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The Garden of Eden.    By Don Urbanus

     I installed a sign after a suggestion by an employee. It was an offhand comment, but looking at the sign now, it seemed very appropriate. I smiled as I looked at my handiwork. As I was walking back to the office, a bright young couple approached me. She had long light brown hair and he was an average sized good-looking fellow.
     “Can you help us?” she asked, “I understand that you’re the owner of Rising Sun Nursery and we have a lot of questions about fruit trees and such.”
     “Eve, he’s probably busy. I am sure we can figure this out on our own.”
     “Really, Adam, he’s the expert. Why not get his opinion?”
     “That’s O.K.”, I said, “I can help you. What exactly are you looking for?”
     “Well…,” he began, but Eve interrupted him.
     “We want every kind of fruit,” she said enthusiastically, “I am especially fond of apples.”
     “Apples?” he complained, “We already have an apple tree in our garden and we never get any fruit off that thing. I want peaches and apricots and stuff like that.”
     “Adam,” she said patiently, like talking to a child, while nervously fingering her necklace, “I happen to like apples the best. You should try apples some time. They’re better than any other fruit as far as I’m concerned. You can eat them fresh or make pies and applesauce out of them. All kinds of things.”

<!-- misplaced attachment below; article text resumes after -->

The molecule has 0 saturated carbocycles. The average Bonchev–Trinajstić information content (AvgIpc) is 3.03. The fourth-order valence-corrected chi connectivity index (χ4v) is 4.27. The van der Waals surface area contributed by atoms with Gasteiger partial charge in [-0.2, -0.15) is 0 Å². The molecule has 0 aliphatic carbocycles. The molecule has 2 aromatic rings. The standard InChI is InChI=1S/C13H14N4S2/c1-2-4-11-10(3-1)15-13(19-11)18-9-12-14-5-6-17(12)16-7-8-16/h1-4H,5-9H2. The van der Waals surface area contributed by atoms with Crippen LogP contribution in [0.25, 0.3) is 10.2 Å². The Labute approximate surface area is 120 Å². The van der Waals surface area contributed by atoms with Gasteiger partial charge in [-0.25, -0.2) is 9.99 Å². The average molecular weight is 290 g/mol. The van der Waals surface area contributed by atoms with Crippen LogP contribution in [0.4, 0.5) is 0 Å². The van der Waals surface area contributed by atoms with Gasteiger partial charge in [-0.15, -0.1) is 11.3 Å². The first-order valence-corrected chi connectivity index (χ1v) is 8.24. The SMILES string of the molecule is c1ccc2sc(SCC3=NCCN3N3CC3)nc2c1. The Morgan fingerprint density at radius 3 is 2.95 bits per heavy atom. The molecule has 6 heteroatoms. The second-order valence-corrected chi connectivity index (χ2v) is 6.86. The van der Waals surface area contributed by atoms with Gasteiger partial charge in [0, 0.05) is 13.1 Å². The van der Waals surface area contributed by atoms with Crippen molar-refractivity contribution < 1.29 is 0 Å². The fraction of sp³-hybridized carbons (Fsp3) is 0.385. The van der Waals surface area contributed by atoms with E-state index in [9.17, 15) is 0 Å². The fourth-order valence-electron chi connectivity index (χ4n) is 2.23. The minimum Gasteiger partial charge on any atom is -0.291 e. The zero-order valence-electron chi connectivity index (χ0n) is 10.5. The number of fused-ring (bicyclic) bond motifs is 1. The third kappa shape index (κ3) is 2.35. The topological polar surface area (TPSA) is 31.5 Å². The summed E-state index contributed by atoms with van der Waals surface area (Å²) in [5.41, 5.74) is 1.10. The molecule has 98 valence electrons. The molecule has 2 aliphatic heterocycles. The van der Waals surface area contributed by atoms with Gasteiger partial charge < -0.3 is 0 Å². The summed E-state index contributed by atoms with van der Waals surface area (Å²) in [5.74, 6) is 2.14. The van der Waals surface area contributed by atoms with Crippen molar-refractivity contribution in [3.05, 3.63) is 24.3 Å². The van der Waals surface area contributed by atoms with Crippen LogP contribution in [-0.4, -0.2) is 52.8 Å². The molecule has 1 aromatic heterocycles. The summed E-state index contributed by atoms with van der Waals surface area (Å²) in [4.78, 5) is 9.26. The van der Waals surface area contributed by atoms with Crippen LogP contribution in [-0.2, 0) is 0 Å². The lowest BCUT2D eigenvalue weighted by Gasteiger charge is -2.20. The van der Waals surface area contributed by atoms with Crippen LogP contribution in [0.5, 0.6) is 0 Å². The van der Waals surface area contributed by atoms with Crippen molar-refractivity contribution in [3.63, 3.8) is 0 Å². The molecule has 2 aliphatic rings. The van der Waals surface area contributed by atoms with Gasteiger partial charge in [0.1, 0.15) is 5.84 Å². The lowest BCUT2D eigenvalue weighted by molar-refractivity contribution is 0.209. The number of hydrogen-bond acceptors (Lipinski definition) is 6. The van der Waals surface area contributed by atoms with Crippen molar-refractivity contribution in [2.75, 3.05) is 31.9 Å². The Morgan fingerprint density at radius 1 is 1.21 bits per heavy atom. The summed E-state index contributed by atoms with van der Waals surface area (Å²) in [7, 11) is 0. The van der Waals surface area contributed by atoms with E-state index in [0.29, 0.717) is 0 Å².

“I don’t like apples,” he said stubbornly.
     “We have quite a variety of apples. There are sweet ones and tart ones for cooking, and everything in between.” I noticed her necklace was an unusual design of a snake. “Interesting necklace,” I noted.
     “Do you like it? I love it. I wear it everywhere. I just love snakes for some reason.” She gazed admiringly at her necklace.
     “I hate snakes. Anyway, why do we always have to start talking about snakes,” Adam complained. “I thought we were here to get some fruit trees.”
     “How come we don’t get any apples on the tree we have?” she asked abruptly.
      “Well, there could be lots of reasons. Sometimes it’s the weather or perhaps they are not getting pollinated. If you have only one apple tree, you might need a pollenizer.”
     “A pollenizer? What’s that?” she asked, intensely interested.
     “Who cares?” Adam sighed. He began wandering away, looking at the name tags on the rows of fruit trees.
     “Some apple trees need another apple tree to pollenize them because they are self sterile. Do you know what kind of apple you have?” I asked.
     “No,” she said, frowning, “but it’s very old. It was there long before we bought our place.”
“Well you might get a couple of apple trees then. That way they will be sure to pollenize each other and the old apple tree too.”
     She smiled radiantly. “That’s a wonderful idea! Maybe we can finally get some apples on that old tree. You’ll see dear,” she called over to Adam, “when you get a taste of a really good apple, it will probably change your life.” She smiled and winked at me. “I will get him to eat an apple. You’ll see.”
     “I like things just the way they are,” he grumbled back at us.
     “By the way,” she said, fingering her necklace again, “Love your sign. ‘The Garden of Eden.’ Very clever.”
     “Thanks,” I said, “If you need any more help, let me know.”
     “Oh,” she said, “I think I can handle things here.” She walked away gracefully, her long hair swaying with each step.


                          

 

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